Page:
In a study published in Materials Science and Engineering: B, a team of researchers from Shibaura Institute of Technology (SIT), Japan, recently shared how they have enhanced the trapped magnetic field in bulk MgB2 superconductors by fabricating highly-dense, non-porous MgB2 bulks.
Since the discovery of superconductivity phenomena in 1911, scientists have been searching for feasible materials that reach their superconducting state at higher temperatures, enabling them to be operated with cheaper coolants or advanced cryocoolers.
Out of the many types of viable materials, MgB2 superconductors have an operating temperature of 39 K, which lies between conventional metallic superconductors and high-temperature cuprate superconductors. This means that it occupies a unique position where its intermediate operating temperature is offset by its unique material and electric properties.
MgB2 superconductors are non-toxic, lightweight materials that can be fabricated by simple sintering processes and have current densities similar to that of conventional metallic superconductors. These properties make them suitable for applications that require cheap and lightweight superconductors (e.g., in space applications and electric machines).
However, the sintering of MgB2 superconductors is performed at ambient pressures, and it results in a highly porous material that has less than optimal superconducting properties. More specifically, the porous nature of the superconductor limits the magnetic field it can trap and hold.
“[This] is the first study in which large, 40 mm diameter MgB2 bulks with 99.8% packing ratio were fabricated via SPS,” stated Muralidhar Miryala, professor at the Graduate School of Science and Engineering and Board of Councilor at Shibaura Institute of Technology who led the study.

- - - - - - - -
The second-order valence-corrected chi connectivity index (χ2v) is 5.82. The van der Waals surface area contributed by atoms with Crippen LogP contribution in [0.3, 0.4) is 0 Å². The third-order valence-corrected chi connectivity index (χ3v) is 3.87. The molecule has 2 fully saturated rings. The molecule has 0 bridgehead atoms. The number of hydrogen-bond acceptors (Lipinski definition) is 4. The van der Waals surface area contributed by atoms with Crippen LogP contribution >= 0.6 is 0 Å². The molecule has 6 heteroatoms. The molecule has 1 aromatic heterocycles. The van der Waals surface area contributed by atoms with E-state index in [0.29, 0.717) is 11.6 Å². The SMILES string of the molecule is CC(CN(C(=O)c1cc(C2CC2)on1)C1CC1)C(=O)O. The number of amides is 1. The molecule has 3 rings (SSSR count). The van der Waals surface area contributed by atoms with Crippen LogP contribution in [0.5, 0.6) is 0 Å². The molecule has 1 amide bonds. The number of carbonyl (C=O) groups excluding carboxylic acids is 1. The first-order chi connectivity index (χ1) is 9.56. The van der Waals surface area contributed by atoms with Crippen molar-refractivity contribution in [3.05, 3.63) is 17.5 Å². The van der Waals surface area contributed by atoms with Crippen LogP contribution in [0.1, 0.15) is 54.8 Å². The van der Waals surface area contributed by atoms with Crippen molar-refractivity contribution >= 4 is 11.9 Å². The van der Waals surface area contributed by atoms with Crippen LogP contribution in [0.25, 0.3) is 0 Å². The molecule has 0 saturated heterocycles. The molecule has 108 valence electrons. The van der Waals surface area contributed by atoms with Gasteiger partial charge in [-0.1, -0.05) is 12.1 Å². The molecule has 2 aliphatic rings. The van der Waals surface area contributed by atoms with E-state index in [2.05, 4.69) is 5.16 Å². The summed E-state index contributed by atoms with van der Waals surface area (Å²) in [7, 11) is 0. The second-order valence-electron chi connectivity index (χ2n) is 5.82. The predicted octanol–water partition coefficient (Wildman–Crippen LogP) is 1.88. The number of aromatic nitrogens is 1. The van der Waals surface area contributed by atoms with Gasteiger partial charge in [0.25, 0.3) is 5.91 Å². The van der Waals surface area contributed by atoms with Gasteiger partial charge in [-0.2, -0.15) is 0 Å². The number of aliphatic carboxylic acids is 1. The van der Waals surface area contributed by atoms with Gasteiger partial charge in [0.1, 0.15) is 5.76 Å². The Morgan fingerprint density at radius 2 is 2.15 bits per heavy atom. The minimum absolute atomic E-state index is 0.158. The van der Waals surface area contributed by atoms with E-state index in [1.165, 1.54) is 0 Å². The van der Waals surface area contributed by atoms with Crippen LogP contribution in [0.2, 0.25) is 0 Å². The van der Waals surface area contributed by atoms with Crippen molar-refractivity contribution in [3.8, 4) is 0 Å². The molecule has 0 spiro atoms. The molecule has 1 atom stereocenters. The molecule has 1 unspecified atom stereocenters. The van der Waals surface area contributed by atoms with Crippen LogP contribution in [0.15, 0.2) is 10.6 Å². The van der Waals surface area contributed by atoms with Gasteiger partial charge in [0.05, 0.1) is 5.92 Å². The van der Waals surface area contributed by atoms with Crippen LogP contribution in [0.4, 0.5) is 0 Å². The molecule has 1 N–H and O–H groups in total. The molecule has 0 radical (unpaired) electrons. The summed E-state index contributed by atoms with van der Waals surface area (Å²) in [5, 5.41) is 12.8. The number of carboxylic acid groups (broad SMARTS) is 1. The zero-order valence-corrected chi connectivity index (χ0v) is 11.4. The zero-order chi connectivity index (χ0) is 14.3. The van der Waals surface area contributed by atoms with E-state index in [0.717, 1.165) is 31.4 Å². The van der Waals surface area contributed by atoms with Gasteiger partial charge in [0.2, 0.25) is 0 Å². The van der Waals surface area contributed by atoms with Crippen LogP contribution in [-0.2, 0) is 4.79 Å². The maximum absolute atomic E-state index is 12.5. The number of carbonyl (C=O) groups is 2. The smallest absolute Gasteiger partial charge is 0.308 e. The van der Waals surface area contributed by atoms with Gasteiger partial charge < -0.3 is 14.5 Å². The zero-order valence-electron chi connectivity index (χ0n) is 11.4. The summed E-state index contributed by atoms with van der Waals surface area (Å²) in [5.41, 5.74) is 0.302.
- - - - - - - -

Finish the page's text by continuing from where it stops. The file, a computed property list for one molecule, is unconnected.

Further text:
Using spark plasma sintering (SPS), the researchers heated commercially available MgB2 powder with pulsed electrical current at high pressures of 50 MPa. The prepared sample was of similar quality to those prepared by conventional sintering methods and had very little impurities. The high packing density was found to improve the current density and the strength of the material.
On comparing their samples with dense bulks prepared via an alternative high-pressure Hot Isostatic Pressing (HIP) technique, the researchers found that the SPS bulks displayed superior strengths and had bending strengths eight times that of the HIP-processed bulks.
A similar improvement in trapped field (TP) performance was noticed in the highly-dense samples, where their increased current density enhanced their ability to trap and hold magnetic fields. On examining the TP performance by magnetising the samples and measuring the TP at temperatures of 14 K and 20 K, the researchers found that the MgB2 bulk showed high TP for external magnetic fields up to 1.6 tesla. However, when large external magnetic fields were applied, the poor thermal conductivity of the material caused the material to overheat and the TP value to drop.
Despite its thermal limitations, the highly dense MgB2 superconductors are a significant improvement over their conventionally sintered counterparts.
“The large SPS MgB2 bulks produced this way can have wide applications as superconductors, and our study also paves the way for further enhancing and realising the commercialisation of these superconductors,” explained Prof Miryala.
Space exploration and electric transport, which necessitate cheaper, lighter, and more affordable superconductors, may soon be made more efficient using these MgB2 superconductors.